The theme of this A to Z challenge is personal history because I want to share some of the basic concepts of autoethnography and information that are pertinent to the Women’s Legacy Project and for any person writing about their own legacy, that of their family, or a community or cohort.
Many proponents of open information exchange believe the world would be a better place if human knowledge flowed freely between all groups of people. If individual knowledge, women’s history, and the personal knowledge of women’s lives were available for other women to draw upon and learn from, this would go a long way to clearing up centuries of the throttled flow and eventual loss of information.
The digital divide is real, social class and geography influence access to information. Women’s information has been constrained to the point that even the names of western women are lost with a couple generations.
The ability to share digital information has increased in both speed and quantity of exchange and flow, but we are now seeing a tendency to fall prey to the isolation and entrenchment of information which escalates when there is strife between demographic groups.
One of the methods that can reopen flow of information lies in anticipatory imagination. I just discovered this phrase that captures an idea that has been floating around as an undistilled concept at the edge of my conscious thoughts. Slightly different from and more than visualization or intention, anticipatory imagination seems to be an extension of these concepts.
I read this bit in an abstract of chapter by M. Oziewicz, and the last few words jumped out that this is what the current generation of elders can leave as a legacy. We can show and teach, we can leave examples.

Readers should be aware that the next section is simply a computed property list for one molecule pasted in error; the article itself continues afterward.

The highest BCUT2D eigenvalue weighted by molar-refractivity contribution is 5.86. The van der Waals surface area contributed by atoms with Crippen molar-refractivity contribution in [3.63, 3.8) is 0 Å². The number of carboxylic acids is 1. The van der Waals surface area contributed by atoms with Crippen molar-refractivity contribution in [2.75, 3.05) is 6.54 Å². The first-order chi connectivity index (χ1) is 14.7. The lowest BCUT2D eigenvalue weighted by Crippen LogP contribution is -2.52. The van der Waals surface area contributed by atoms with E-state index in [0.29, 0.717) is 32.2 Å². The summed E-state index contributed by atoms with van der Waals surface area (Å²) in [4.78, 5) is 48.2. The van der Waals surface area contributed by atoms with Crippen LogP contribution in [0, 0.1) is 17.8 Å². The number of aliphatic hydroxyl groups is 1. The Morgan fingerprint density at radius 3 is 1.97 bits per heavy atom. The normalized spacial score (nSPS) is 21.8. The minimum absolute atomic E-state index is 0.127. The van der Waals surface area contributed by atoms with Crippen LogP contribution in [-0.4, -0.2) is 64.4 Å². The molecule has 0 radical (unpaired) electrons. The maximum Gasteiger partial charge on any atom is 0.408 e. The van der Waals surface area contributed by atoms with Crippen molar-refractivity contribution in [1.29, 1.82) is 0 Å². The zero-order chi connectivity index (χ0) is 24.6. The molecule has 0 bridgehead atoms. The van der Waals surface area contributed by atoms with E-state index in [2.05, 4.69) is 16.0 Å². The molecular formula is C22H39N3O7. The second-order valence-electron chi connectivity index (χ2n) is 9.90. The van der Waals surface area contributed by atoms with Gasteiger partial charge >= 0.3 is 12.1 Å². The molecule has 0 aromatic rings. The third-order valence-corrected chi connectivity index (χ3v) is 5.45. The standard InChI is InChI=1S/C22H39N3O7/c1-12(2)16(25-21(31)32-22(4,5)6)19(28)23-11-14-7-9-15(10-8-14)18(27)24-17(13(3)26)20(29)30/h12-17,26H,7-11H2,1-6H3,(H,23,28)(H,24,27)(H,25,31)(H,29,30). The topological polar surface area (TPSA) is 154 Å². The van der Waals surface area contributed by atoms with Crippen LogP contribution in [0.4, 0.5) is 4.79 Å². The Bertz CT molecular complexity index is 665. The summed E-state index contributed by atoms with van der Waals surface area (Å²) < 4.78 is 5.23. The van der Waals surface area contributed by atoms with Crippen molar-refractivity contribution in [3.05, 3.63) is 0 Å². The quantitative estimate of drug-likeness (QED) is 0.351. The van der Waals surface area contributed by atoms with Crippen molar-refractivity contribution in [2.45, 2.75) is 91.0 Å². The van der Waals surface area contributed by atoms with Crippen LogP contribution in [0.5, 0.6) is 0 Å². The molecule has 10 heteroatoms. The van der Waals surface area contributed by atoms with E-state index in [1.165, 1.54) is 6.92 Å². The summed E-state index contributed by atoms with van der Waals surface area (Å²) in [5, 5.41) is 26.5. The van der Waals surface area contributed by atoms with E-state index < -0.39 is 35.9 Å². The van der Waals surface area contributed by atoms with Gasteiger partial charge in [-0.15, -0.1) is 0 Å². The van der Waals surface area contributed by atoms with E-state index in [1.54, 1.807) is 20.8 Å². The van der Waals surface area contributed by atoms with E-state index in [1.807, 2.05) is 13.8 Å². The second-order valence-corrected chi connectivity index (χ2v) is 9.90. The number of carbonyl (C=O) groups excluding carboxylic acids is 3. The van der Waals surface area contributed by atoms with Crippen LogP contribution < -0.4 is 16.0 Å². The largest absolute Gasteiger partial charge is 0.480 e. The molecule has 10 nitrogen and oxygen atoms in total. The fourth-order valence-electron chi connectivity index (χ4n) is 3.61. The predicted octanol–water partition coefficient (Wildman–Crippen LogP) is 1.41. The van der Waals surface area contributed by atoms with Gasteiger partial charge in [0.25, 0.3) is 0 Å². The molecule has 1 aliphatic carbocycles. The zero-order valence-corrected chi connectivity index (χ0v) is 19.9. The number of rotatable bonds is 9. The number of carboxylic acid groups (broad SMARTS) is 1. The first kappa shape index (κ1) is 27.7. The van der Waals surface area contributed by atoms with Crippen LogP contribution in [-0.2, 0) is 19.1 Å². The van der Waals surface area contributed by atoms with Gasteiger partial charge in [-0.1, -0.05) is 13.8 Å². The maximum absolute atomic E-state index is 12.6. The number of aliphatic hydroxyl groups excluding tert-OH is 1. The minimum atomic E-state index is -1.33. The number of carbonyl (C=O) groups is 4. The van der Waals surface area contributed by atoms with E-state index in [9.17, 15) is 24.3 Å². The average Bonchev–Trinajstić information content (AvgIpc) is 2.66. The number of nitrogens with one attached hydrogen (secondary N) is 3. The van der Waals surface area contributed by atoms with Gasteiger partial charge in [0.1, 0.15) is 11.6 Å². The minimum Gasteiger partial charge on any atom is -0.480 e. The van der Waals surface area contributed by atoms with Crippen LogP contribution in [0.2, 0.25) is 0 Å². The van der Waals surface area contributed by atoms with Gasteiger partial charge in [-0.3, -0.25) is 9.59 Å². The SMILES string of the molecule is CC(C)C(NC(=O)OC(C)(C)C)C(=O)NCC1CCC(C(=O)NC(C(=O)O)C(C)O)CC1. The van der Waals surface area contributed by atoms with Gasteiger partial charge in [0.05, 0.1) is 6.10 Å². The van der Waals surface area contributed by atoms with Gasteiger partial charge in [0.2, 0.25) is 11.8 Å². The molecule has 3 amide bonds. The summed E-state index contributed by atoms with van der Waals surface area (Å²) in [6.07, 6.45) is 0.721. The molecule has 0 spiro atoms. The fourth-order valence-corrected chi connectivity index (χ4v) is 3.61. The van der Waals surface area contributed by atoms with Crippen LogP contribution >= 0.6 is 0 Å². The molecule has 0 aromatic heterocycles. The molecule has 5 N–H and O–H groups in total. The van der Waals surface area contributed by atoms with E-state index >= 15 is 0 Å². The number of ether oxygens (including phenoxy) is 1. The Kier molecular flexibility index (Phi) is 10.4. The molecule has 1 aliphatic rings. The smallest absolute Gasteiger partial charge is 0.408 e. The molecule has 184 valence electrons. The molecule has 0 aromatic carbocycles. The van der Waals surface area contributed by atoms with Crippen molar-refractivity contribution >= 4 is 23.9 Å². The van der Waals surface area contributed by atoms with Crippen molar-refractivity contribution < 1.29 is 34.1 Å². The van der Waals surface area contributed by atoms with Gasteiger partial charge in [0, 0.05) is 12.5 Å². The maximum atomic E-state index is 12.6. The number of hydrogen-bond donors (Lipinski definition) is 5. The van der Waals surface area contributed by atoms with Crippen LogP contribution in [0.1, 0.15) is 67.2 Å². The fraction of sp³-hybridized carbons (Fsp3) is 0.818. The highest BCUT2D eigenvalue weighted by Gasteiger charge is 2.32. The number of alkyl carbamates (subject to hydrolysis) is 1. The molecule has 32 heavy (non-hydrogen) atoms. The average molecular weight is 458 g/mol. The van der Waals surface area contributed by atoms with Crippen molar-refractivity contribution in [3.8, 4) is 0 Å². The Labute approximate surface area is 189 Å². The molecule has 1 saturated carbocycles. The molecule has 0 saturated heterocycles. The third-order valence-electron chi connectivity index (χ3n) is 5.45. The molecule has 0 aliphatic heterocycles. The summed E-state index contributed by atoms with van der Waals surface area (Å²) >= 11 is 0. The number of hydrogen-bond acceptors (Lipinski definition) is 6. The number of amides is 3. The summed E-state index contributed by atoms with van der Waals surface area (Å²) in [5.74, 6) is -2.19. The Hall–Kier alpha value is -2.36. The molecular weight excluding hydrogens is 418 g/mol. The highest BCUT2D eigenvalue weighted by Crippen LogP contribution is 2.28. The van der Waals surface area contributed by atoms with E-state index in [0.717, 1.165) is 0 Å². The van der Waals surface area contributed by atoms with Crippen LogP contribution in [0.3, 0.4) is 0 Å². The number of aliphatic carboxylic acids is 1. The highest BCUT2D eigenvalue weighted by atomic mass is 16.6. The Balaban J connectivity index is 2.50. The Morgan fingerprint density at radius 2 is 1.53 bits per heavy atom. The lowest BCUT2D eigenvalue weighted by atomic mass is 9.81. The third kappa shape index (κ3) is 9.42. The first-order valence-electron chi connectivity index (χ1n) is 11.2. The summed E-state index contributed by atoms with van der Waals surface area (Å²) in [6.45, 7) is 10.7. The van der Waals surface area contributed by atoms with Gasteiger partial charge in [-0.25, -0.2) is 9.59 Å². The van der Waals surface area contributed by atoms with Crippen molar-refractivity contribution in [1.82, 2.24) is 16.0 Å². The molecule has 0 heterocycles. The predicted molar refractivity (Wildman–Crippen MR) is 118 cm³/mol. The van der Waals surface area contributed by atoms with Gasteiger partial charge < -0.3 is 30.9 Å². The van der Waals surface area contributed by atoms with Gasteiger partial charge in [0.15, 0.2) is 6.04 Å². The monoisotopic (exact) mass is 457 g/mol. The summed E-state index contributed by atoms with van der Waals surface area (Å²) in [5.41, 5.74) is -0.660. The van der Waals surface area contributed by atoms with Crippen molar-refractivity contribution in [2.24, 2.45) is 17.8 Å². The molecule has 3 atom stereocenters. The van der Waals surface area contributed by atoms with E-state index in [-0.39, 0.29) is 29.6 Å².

“Specifically, it reflects on the affordances of hope-oriented anticipatory imagination as a necessary precondition for disrupting ecocide and enabling meaningful change. Following a brief consideration of the dystopian mode, the chapter offers a programmatic exposition of the notion of planetarianism, or applied hope articulated through stories.”Oziewicz, M. (2022). Planetarianism Now: On Anticipatory Imagination, Young People’s Literature, and Hope for the Planet. In: Paulsen, M., jagodzinski, j., M. Hawke, S. (eds) Pedagogy in the Anthropocene . Palgrave Studies in Educational Futures. Palgrave Macmillan, Cham. https://doi.org/10.1007/978-3-030-90980-2_12. Print ISBN 978-3-030-90979-6 Online ISBN 978-3-030-90980-2
Applied hope articulated through stories!
This is why I am writing about personal history. Many folks have started writing family history blogs, and this is wonderful, but it is not the only way personal and family history can be preserved. Genealogy and place names are not the only fodder for elder blogs.
Throughout this month I will be covering the orthogonal, or as I like to call them, the interesting snippets of what we know about women’s culture, family culture, and local cultures that are often overlooked as worthy elements for preservation. Fact based stories are replete with context often lost in lists or governmental records. A post I wrote a few years ago illustrates this in a novel way, I think. It is called “Gathering the past for the future.”
This month’s focus came about because peering over edges and capturing sensorial essences touches us, connects us, and gives us hope.